T&E Software Serves U.S.-Based Corp. On Global Level

Sybase Inc. began its global rollout of Extensity Expense Report a bit unconventionally. Departing from the norm for U.S. companies, the software firm deployed Extensity in Europe first, offering it to 700 employees in France, Germany and the United Kingdom.
The summer launch on the Continent was followed, earlier this month, by implementation in the United States and Canada, where Extensity will be accessed by approximately 2,500 travelers. Within the next three months, the Emeryville, Calif.-based technology company plans to roll out the product in four additional European countries, before taking it to Asia and, eventually, Latin America.

Automating the expense reporting process in Europe, where previously employees filled out paper forms and snail-mailed them, was initiated because “we had needs in Europe that had to be solved right away,” said Sybase global corporate travel manager Patricia Carlin.

Last June, when Sybase signed its agreement with Extensity, the company was consolidating its European accounting operations into a central location in the Netherlands. Moving to a centralized, automated expense reporting system fit neatly into the new scheme, despite the fact that the company has yet to implement a corporate card in Europe. Sybase, however, already did have a global back-end accounting system in place.

“Extensity showed us their product in Europe, and we got the Europeans to buy in first,” Carlin said. Already, almost 200 reports are coming in per week.

Indeed, a key reason for choosing Extensity—one of four vendor candidates—was the global reach of the Java-based product. “Extensity could build into the system various tax laws country by country,” Carlin said.


Extensity teamed up with PricewaterhouseCoopers last year to build into its product the tax and local business regulations for 29 countries. The euro-compliant system also keeps track of per diems. By year-end, expense reports also should be available in French, German and Spanish versions that incorporate not only the native language of each country, but also such details as the correct format for dates and placement of commas.

Cutting-edge technology wasn’t the only reason Sybase picked Extensity. “They’re very knowledgeable. They understand different practices in other countries and they understand Sybase’s objective,” Carlin said.

Extensity’s professional services team was an integral part of the most important aspect of the European rollout: getting the buy-in. From day one, Carlin had the support of top company executives. But she also worked hard to include the Europeans on the global team in charge of developing the automated global program. The group included representatives from IT, finance and professional services.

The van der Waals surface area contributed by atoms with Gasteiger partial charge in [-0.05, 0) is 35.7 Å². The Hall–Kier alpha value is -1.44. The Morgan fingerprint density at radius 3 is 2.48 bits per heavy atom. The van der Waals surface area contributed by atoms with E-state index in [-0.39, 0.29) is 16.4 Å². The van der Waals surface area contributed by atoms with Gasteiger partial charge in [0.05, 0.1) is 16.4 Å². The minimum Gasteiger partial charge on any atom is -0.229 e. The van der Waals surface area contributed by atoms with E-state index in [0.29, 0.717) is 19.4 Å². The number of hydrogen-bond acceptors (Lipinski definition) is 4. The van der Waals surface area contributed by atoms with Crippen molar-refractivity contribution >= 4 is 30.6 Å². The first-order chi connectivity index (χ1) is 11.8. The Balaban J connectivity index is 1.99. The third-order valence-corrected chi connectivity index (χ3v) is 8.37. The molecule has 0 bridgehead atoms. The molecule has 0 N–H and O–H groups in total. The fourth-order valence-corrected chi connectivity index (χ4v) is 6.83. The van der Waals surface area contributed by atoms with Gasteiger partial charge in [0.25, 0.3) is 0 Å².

“Patricia identified individuals in Europe who would want to participate,” said Henry Dear, Sybase’s director of finance and assistant corporate controller. “They came to the U.S., sat in on meetings, and looked at the technology. It was an educational process to help them understand the benefits. They got to participate versus having the corporate organization say, ‘This is the mandate worldwide.’ ”

Dear also noted that another crucial aspect of a successful buy-in for a global expense reporting system is formulating, to the best extent possible, one policy and one global best practice. “You have to be willing to look at all practices developed in each country to leverage the system and drive in one process,” he said.

“To our advantage, we have a fairly mature process,” added Tom Carey, Sybase’s director of purchasing operations. “As much as possible we built the application to one standard, although you have to have the system adapt to country differences.”

In the United Kingdom, for example, the Inland Revenue, the British taxing authority, requires managers to look at all expense reports and approve them to qualify the amounts as non-income to the employee. “We worked with Extensity to build in flexibility so the U.K. managers could do this,” Dear said. In the meantime, Sybase is submitting a filing to the Inland Revenue defending its “non-active expense management approach” and showing acceptance of the practice by the IRS in the United States.

All Sybase employees have Web access, and the company insisted that the system be on both a Web and a local server, enabling employees to download the electronic form and fill it in wherever and whenever they want. Managers are sent e-mails once the user has submitted the report, and employees put all receipts into a preprinted envelope, including an identifying tracking number (generated by Extensity), which is sent to the center in Holland.

Exceptions automatically are kicked off to the auditor. Sybase audits 10 percent of all reports, picked at random, plus a “hit list” of employees who surpass the spending limits.